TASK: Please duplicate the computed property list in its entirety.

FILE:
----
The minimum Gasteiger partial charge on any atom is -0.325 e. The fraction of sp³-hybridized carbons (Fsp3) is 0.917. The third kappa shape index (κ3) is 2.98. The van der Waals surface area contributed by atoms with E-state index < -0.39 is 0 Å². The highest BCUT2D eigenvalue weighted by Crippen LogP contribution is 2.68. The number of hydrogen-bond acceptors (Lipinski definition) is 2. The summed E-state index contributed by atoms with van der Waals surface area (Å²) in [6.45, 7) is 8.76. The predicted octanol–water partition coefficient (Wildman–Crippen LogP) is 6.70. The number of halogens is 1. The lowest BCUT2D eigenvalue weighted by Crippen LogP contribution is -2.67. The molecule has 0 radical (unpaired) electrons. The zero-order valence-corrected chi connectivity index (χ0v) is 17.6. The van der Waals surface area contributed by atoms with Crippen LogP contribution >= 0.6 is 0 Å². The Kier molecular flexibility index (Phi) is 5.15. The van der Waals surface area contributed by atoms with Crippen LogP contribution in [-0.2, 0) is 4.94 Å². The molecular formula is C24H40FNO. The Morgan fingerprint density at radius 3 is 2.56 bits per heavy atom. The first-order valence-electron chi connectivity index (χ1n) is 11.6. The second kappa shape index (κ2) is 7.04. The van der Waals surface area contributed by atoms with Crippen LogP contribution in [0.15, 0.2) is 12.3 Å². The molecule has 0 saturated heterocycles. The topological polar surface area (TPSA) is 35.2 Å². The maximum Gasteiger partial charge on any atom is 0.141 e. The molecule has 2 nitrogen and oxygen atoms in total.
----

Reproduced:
The minimum Gasteiger partial charge on any atom is -0.325 e. The fraction of sp³-hybridized carbons (Fsp3) is 0.917. The third kappa shape index (κ3) is 2.98. The van der Waals surface area contributed by atoms with E-state index < -0.39 is 0 Å². The highest BCUT2D eigenvalue weighted by Crippen LogP contribution is 2.68. The number of hydrogen-bond acceptors (Lipinski definition) is 2. The summed E-state index contributed by atoms with van der Waals surface area (Å²) in [6.45, 7) is 8.76. The predicted octanol–water partition coefficient (Wildman–Crippen LogP) is 6.70. The number of halogens is 1. The lowest BCUT2D eigenvalue weighted by Crippen LogP contribution is -2.67. The molecule has 0 radical (unpaired) electrons. The zero-order valence-corrected chi connectivity index (χ0v) is 17.6. The van der Waals surface area contributed by atoms with Crippen LogP contribution >= 0.6 is 0 Å². The Kier molecular flexibility index (Phi) is 5.15. The van der Waals surface area contributed by atoms with Crippen LogP contribution in [-0.2, 0) is 4.94 Å². The molecular formula is C24H40FNO. The Morgan fingerprint density at radius 3 is 2.56 bits per heavy atom. The first-order valence-electron chi connectivity index (χ1n) is 11.6. The second kappa shape index (κ2) is 7.04. The van der Waals surface area contributed by atoms with Crippen LogP contribution in [0.15, 0.2) is 12.3 Å². The molecule has 0 saturated heterocycles. The topological polar surface area (TPSA) is 35.2 Å². The maximum Gasteiger partial charge on any atom is 0.141 e. The molecule has 2 nitrogen and oxygen atoms in total.